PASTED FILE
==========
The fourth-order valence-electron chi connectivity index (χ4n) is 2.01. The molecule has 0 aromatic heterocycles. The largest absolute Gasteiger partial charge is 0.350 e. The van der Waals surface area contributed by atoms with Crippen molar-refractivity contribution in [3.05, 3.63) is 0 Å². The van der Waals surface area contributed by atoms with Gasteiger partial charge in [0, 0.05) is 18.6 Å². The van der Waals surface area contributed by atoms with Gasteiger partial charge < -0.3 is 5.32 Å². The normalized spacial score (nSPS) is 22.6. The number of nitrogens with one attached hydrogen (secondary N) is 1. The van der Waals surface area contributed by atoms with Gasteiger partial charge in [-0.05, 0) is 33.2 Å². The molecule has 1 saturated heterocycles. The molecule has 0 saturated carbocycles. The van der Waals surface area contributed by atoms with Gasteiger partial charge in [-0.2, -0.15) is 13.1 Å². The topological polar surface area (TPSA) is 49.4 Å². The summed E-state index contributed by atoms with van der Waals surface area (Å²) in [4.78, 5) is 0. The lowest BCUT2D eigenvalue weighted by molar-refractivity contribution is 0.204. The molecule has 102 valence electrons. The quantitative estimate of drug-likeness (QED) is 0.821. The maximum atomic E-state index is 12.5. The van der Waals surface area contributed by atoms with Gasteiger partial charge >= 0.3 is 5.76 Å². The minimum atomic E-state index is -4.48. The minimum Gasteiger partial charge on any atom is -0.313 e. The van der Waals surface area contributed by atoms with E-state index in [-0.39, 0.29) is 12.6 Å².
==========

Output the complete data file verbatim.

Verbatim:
The fourth-order valence-electron chi connectivity index (χ4n) is 2.01. The molecule has 0 aromatic heterocycles. The largest absolute Gasteiger partial charge is 0.350 e. The van der Waals surface area contributed by atoms with Crippen molar-refractivity contribution in [3.05, 3.63) is 0 Å². The van der Waals surface area contributed by atoms with Gasteiger partial charge in [0, 0.05) is 18.6 Å². The van der Waals surface area contributed by atoms with Gasteiger partial charge < -0.3 is 5.32 Å². The normalized spacial score (nSPS) is 22.6. The number of nitrogens with one attached hydrogen (secondary N) is 1. The van der Waals surface area contributed by atoms with Gasteiger partial charge in [-0.05, 0) is 33.2 Å². The molecule has 1 saturated heterocycles. The molecule has 0 saturated carbocycles. The van der Waals surface area contributed by atoms with Gasteiger partial charge in [-0.2, -0.15) is 13.1 Å². The topological polar surface area (TPSA) is 49.4 Å². The summed E-state index contributed by atoms with van der Waals surface area (Å²) in [4.78, 5) is 0. The lowest BCUT2D eigenvalue weighted by molar-refractivity contribution is 0.204. The molecule has 102 valence electrons. The quantitative estimate of drug-likeness (QED) is 0.821. The maximum atomic E-state index is 12.5. The van der Waals surface area contributed by atoms with Gasteiger partial charge >= 0.3 is 5.76 Å². The minimum atomic E-state index is -4.48. The minimum Gasteiger partial charge on any atom is -0.313 e. The van der Waals surface area contributed by atoms with E-state index in [-0.39, 0.29) is 12.6 Å².